Department of Animal Sciences

FPQLivestock and the food they provide are central to the research of the department of Animal Sciences. There is a strong focus on two food chain related issues: 1) mitigation of the environmental impacts of food production animals and 2) the long-term effects of animal-derived foods on the health of humans. The department comprises some 30 academic and technical staff covering a wide range of disciplines from the management of health, welfare, and nutrition of animals to reduce their environmental impacts through to the composition of the final product which the consumer purchases and its impacts on human health. This food chain approach includes a close working relationship between the Department of Animal Sciences and the Institute for Food, Nutrition and Health (IFNH) and Department of Food and Nutritional Sciences.

The knowledge and expertise of this group inform teaching on a range of degree programmes at both undergraduate and post-graduate levels, in particular the Animal Science BSc (Hons). Students benefit from visits and practical work at the extensive research facilities underpinning Animal Sciences research. Research facilities include off-campus animal research units for all key food producing animals (dairy cows, beef, poultry, pigs), including four large animal calorimeters and a commercial 575 cow dairy herd at the Centre for Dairy Research (CEDAR). In addition, laboratory facilities are maintained on the main campus in the School of Agriculture, Policy and Development. Research funding comes from a wide range of bodies including the Department for Environment, Food and Rural Affairs (Defra), the Biotechnology and Biological Sciences Research Council (BBSRC), the European Commission, UK levy bodies, and multi-national companies.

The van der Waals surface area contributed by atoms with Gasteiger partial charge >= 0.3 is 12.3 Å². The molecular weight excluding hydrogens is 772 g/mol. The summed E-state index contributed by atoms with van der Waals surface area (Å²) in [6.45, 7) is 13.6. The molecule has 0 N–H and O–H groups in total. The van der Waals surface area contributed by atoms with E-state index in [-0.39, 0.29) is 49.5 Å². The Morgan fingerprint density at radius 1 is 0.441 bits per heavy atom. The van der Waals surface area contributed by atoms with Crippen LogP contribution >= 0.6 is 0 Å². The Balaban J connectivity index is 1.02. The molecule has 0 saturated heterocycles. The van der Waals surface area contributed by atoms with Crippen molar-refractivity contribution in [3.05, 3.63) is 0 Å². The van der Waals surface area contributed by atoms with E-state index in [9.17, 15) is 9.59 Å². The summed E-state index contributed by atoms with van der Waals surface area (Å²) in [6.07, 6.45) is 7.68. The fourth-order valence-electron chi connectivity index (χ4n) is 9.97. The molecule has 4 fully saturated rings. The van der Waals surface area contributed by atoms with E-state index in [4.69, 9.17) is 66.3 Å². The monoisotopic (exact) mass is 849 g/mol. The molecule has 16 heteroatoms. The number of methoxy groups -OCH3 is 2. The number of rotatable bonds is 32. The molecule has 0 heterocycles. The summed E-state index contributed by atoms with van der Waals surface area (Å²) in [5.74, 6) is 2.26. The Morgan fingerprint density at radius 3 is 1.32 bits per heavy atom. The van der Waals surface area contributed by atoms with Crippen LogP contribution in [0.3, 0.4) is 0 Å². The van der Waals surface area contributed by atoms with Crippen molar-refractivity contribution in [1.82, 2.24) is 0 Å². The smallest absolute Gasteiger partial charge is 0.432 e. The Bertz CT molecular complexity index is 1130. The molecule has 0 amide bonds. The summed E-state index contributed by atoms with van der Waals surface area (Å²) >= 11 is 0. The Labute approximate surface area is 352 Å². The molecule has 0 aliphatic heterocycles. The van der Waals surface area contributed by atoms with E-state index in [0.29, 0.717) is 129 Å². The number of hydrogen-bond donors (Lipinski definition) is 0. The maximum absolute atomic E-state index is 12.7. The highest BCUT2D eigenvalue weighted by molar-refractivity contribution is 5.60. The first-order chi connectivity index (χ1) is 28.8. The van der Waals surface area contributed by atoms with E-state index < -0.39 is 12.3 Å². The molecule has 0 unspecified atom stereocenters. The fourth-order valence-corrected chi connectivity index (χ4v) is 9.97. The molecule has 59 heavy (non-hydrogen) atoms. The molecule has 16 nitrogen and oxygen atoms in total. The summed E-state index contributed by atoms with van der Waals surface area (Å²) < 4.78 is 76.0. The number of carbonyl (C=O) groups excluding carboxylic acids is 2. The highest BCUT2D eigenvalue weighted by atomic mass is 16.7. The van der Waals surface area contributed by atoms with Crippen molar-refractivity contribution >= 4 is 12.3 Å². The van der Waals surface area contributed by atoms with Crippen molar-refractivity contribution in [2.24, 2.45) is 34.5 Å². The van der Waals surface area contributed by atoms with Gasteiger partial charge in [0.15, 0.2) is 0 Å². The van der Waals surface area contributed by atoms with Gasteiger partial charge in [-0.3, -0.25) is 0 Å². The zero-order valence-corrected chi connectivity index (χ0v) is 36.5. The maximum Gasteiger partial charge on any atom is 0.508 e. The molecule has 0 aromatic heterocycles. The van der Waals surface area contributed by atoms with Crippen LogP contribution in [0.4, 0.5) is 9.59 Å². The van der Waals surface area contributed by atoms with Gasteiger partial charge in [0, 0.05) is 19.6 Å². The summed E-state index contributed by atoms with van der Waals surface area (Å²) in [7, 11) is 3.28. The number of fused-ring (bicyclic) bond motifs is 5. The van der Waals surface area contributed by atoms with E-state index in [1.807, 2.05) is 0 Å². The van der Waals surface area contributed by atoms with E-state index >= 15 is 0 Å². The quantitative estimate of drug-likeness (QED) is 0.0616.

Current key research areas include:

Environmental nutrition

  • Assessment of the performance, environmental benefits, and nutritional value of multi-species 'herbal' swards
  • Nutritional strategies and dietary supplements for reduced methane production by dairy cows
  • Improving dietary protein use efficiency to reduce excretion of nitrogenous compounds by dairy cows
  • Strategic use of polyphenolic compounds in forage legumes in relation to reduce environmental impacts of ruminants
  • Improving phosphorus management on dairy farms to reduce losses to the environment
  • Strategies to reduce the development of antimicrobial resistance in farm animals

Food and health

  • Reducing saturated fatty acids in dairy products
  • Effect of milk proteins on vascular health
  • Long term consumption of dairy products and risk of cardiovascular disease
  • Optimizing concentrations of iodine and other micronutrients in milk and meat

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Professor Chris Reynolds

HR Excellence in Research

The University holds the European Commission's HR Excellence in Research Award. Follow the link below for more information


HR Excellence in Research

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